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(searched for: doi:10.17352/jfsnt.000036)
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Groot Maria
Journal of Food Science and Nutrition Therapy, Volume 8, pp 026-028; https://doi.org/10.17352/jfsnt.000036

Abstract:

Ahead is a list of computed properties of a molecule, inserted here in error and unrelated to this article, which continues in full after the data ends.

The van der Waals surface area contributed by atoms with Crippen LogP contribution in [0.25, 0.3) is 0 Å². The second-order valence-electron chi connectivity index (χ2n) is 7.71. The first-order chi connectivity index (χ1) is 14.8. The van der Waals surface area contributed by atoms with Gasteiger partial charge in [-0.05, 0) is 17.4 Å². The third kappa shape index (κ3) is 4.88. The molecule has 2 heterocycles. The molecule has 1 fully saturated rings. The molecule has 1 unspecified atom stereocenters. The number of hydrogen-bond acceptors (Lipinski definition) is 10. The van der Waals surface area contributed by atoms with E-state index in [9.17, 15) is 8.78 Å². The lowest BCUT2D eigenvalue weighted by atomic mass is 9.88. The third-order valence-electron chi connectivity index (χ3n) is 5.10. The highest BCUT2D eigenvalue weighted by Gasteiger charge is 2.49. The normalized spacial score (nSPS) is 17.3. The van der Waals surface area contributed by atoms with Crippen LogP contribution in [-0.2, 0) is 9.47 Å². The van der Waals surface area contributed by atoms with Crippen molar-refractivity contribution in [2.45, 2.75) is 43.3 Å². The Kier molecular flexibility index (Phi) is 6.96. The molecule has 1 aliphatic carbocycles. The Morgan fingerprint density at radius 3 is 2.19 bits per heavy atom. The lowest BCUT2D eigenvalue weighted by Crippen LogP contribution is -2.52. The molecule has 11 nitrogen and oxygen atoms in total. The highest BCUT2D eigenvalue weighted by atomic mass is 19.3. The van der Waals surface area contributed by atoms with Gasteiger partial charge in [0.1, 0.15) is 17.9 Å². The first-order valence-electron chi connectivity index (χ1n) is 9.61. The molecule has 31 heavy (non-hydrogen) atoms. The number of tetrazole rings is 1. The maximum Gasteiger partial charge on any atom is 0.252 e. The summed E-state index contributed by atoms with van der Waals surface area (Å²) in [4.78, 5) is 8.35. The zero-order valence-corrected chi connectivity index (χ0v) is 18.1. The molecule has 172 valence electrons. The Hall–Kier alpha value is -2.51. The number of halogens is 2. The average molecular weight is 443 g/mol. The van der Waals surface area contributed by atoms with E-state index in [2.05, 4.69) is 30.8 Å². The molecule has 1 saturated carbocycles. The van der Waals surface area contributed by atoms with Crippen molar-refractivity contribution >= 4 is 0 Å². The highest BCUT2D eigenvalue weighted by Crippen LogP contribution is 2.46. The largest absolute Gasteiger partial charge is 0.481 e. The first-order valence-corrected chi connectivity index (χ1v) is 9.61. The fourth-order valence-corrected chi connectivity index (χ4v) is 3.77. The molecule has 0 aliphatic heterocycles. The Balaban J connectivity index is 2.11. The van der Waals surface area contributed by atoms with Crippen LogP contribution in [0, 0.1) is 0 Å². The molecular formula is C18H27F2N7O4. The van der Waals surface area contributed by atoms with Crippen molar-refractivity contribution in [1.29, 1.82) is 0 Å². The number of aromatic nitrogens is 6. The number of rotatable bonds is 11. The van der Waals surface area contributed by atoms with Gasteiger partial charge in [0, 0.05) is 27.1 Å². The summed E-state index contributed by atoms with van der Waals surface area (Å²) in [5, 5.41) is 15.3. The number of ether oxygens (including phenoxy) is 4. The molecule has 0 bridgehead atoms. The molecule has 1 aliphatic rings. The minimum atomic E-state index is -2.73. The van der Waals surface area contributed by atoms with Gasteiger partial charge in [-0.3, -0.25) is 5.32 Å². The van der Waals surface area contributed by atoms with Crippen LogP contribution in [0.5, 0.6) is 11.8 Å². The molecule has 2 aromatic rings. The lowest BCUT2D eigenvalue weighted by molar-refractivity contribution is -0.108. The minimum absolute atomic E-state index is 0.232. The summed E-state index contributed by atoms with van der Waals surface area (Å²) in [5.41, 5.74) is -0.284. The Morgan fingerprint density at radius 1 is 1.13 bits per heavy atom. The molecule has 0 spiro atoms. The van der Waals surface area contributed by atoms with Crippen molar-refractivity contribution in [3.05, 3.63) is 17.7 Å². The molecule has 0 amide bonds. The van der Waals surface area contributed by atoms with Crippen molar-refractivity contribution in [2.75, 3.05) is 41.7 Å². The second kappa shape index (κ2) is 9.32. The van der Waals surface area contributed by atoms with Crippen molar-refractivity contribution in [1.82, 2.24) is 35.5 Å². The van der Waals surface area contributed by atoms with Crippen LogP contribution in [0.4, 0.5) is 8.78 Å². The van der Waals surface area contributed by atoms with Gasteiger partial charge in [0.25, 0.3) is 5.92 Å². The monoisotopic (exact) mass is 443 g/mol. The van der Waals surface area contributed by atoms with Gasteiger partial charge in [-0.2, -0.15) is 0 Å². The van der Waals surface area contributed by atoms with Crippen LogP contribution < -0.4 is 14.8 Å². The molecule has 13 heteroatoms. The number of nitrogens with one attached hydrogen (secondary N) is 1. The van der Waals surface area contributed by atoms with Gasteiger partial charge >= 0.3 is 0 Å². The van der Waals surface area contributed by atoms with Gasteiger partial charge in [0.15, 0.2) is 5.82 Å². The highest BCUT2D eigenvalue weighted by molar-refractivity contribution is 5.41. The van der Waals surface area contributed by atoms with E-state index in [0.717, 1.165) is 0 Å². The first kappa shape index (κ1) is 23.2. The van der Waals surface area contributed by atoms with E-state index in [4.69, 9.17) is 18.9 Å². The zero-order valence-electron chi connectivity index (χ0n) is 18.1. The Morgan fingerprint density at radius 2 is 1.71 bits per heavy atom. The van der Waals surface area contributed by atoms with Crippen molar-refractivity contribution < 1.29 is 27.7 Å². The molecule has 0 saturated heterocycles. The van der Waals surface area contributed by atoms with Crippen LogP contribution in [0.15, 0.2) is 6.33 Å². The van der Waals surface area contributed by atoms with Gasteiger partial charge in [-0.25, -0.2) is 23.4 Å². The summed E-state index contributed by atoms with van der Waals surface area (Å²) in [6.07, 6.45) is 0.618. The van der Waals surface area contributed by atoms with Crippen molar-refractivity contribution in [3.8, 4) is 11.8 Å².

In 2005, a study was carried out with chicks fed either organic feed or conventional feed. The aim of the trial was to see whether there was a difference in health between organic and non-organic fed chickens, as a stepping stone to a study in pigs and ultimately in humans. Thus, the final goal was to see whether organic food has positive health effects on humans. In the study, it appeared that animals fed organic feed showed a stronger immune response after a challenge than animals not fed organic feed. However, the researchers found that no firm conclusions could be drawn about the health status of organically fed animals. Based on these results, it was decided not to commission a follow-up study because the differences would be too small. The current knowledge and insights may give new reasons for follow-up research. For this purpose, a report was published with a summary of the original research and subsequent publications, as well as results from literature since 2005 on the health effects of organic feed for animals and organic products for humans. After the 2005 study, no comparable animal studies were carried out with organic and conventional feed. It is precisely in the case of animals that only the feed can differ, which can provide valuable insight into the effects of using only organic nutrition. Research has been done on the differences in composition between conventional and organic products. Human cohort studies have also been conducted on the effects of organic food on health parameters and the occurrence of various types of cancer. Although most researchers are very cautious about concluding the health effects of organic food, there are several relevant findings on differences in the composition of products, most of which are related to the organic production method. These include no synthetic chemical crop protection agents and fewer biocides as compared to conventional production, more antioxidants, and phenols and fewer antibiotic-resistant germs than conventional food. Moreover, milk has a more beneficial fatty acid pattern. There are some indications that eating organic food lowers the risk of developing certain conditions, such as allergies, metabolic syndrome and obesity, and certain cancers.
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